Biosociology of dominance and deference
This short, engaging volume develops new and sociologically sophisticated concepts to bring the fields of biology and sociology together. It is about the social biology of face-to-face dominance interactions and explores the evolution of behavior through connections among biology, language, culture, and socialization. Meant to be a self-contained explorationsociologists would require no prior knowledge of biology biologists would require no prior knowledge of sociologythis book is a fun, informative supplement for courses throughout sociology and the social sciences.
19 pages matching status signs in this book
Results 1-3 of 19
What people are saying - Write a review
We haven't found any reviews in the usual places.
Take a Chimp Add Language Melt the Glaciers
2 other sections not shown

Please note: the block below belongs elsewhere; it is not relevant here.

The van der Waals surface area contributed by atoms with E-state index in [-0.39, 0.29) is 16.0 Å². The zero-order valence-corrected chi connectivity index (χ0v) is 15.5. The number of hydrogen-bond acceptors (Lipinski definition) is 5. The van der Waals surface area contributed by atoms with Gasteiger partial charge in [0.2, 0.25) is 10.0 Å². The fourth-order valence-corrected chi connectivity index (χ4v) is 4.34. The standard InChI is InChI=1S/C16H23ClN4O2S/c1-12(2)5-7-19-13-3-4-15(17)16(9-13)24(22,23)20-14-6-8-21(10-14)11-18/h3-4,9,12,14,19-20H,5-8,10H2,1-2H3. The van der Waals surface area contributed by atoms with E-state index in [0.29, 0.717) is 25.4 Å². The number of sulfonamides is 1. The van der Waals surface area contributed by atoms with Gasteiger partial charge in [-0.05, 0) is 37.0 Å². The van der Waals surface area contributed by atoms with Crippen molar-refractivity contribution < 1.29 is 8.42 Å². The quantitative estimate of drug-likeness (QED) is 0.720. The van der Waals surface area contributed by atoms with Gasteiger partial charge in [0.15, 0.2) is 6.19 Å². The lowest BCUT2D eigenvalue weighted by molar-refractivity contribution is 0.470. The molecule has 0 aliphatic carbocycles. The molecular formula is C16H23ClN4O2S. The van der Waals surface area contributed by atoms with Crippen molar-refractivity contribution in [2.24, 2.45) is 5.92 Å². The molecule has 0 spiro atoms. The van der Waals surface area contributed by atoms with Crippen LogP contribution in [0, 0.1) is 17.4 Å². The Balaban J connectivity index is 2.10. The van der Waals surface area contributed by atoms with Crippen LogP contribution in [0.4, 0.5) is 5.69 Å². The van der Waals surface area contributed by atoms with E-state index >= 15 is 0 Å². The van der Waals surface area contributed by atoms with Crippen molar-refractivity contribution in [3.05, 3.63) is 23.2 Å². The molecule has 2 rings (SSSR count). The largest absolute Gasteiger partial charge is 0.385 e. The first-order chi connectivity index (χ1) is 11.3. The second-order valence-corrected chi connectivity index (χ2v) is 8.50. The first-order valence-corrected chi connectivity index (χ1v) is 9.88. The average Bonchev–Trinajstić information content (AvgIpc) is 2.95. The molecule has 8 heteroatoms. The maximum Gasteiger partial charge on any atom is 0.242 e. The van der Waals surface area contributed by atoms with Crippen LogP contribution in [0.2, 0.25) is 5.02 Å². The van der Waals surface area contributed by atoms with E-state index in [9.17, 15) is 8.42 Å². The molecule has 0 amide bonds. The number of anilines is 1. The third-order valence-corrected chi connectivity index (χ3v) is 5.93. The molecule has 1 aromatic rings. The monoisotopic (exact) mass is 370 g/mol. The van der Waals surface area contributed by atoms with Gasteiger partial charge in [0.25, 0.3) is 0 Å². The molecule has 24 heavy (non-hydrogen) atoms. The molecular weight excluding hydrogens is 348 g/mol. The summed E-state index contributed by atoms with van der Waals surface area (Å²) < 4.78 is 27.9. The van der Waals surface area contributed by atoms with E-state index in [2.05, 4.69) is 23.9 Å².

actions aggressive allocortex ally Alter American amygdala animals antisocial attack Austria-Hungary basal model birds body bonobos Booth brain brow Bryan Butch challenge chimpanzees chimps coalition common ancestor competition correlated cortisol Cuba cultures Dabbs Darrow displays domi dominance and deference dominance contests dominance hierarchy dominant behavior effect emotional evolution evolutionary evolved example extinct eyes face face-to-face females fish fossils genes gestures hemisphere high testosterone high-status hominid Homo Homo erectus hormone horseshoe crabs individuals interaction Jupiter missiles Kennedy Khrushchev language leader lemur living species Logan look macaque male mammals mates Mazur military million years ago missiles nearly neocortex normal Old World monkeys Olfactory bulb orangutan organization percent perhaps person physical Politburo president primates produce prosimians rank relatively reptiles response rules sexual signals simian similar societies sometimes Soviet Stalin stare status signs stress Sundance testosterone testosterone levels threat tion usually young